our efforts to protect our intellectual property rights may not be effective in preventing misappropriation of our technology; or

 
·
our efforts may not prevent the development and design by others of products or technologies similar to or competitive with, or superior to those we develop.

In addition, we may not be able to effectively protect our intellectual property rights in certain foreign countries where we may do business in the future or from which competitors may operate.  While we have numerous pending foreign patents, obtaining such patents will not necessarily protect our technology or prevent our international competitors from developing similar products or technologies.  Our inability to adequately protect our patented rights would have a negative impact on our operations and revenues.

In addition, legal standards relating to the validity, enforceability, and scope of protection of intellectual property rights in Internet-related businesses are uncertain and still evolving.  Because of the growth of the Internet and Internet related businesses, patent applications are continuously and simultaneously being filed in connection with Internet-related technology.  There are a significant number of U.S. and foreign patents and patent applications in our areas of interest, and we believe that there has been, and is likely to continue to be, significant litigation in the industry regarding patent and other intellectual property rights.

The burdens of being a public company may adversely affect our ability to pursue litigation.

As a public company, our management must devote substantial time, attention and financial resources to comply with U.S. securities laws.  This may have a material adverse effect on management’s ability to effectively and efficiently pursue litigation as well as our other business initiatives.  In addition, our disclosure obligations under U.S. securities laws require us to disclose information publicly that will be available to future litigation opponents.  We may, from time to time, be required to disclose information that will have a material adverse affect on our litigation strategies.  This information may enable our litigation opponents to develop effective litigation strategies that are contrary to our interests.

 
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When we attempt to implement our secure domain name registry services business, we may be subject to government and industry regulation and oversight which may impede our ability to achieve our business strategy.

The U.S. government has historically controlled the authoritative domain name system, or DNS, root server since the inception of the Internet.  On July 1, 1997, the President of the United States directed the U.S. Secretary of Commerce to privatize the management of the domain name system in a manner that increases competition and facilitates international participation in its management.

On September 29, 2006, the U.S. Department of Commerce extended its delegation of authority by entering into a new agreement with the Internet Corporation for Assigned Names and Numbers, or ICANN, a California non-profit corporation headquartered in Marina Del Rey, California.  ICANN is responsible for managing the accreditation of registry providers and registrars that manage the assignment of top level domain names associated with the authoritative DNS root directory.  Although other DNS root directories are possible to create and manage privately without accreditation from ICANN, the possibility of conflicting name and number assignments makes it less likely that users would widely adopt a top level domain name associated with an alternative DNS root directory provided by a non-ICANN-accredited registry service.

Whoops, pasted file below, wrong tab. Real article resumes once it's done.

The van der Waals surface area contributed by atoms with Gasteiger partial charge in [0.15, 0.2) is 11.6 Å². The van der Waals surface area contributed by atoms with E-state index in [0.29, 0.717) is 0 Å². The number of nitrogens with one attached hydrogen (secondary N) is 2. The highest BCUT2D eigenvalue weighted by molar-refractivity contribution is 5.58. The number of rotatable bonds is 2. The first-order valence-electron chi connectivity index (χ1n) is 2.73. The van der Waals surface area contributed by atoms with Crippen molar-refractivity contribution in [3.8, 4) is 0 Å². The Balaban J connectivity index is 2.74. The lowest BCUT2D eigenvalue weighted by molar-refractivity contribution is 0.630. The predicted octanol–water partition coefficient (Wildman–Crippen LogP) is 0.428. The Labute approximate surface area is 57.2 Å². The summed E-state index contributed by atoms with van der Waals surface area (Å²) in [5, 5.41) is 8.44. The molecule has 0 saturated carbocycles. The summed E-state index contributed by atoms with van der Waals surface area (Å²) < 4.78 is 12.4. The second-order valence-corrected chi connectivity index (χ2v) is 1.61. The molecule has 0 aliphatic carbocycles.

We are currently evaluating whether we will apply to become an ICANN-accredited registry provider with respect to one or more customized gTLDs, or create our own alternative DNS root directory to manage the assignment of non-standard secure domain names.  We have not yet begun discussions with ICANN and we cannot assure you that we will be successful in obtaining ICANN accreditation for our registry service on terms acceptable to us or at all.  Whether or not we obtain accreditation from ICANN, we will be subject to the ongoing risks arising out of the delegation of the U.S. government’s responsibilities for the domain name system to the U.S. Department of Commerce and ICANN and the evolving government regulatory environment with respect to domain name registry services.

 
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The laws governing online secure communications are largely unsettled, and if we become subject to various government regulations, costs associated with those regulations may materially adversely affect our business.

The current regulatory environment for our services remains unclear.  We can give no assurance that our planned product offerings will be in compliance with local, state and/or U.S. federal laws or other laws.  Further, we can give no assurance that we will not unintentionally violate such laws or that such laws will not be modified, or that new laws will be enacted in the future which would cause us to be in violation of such laws.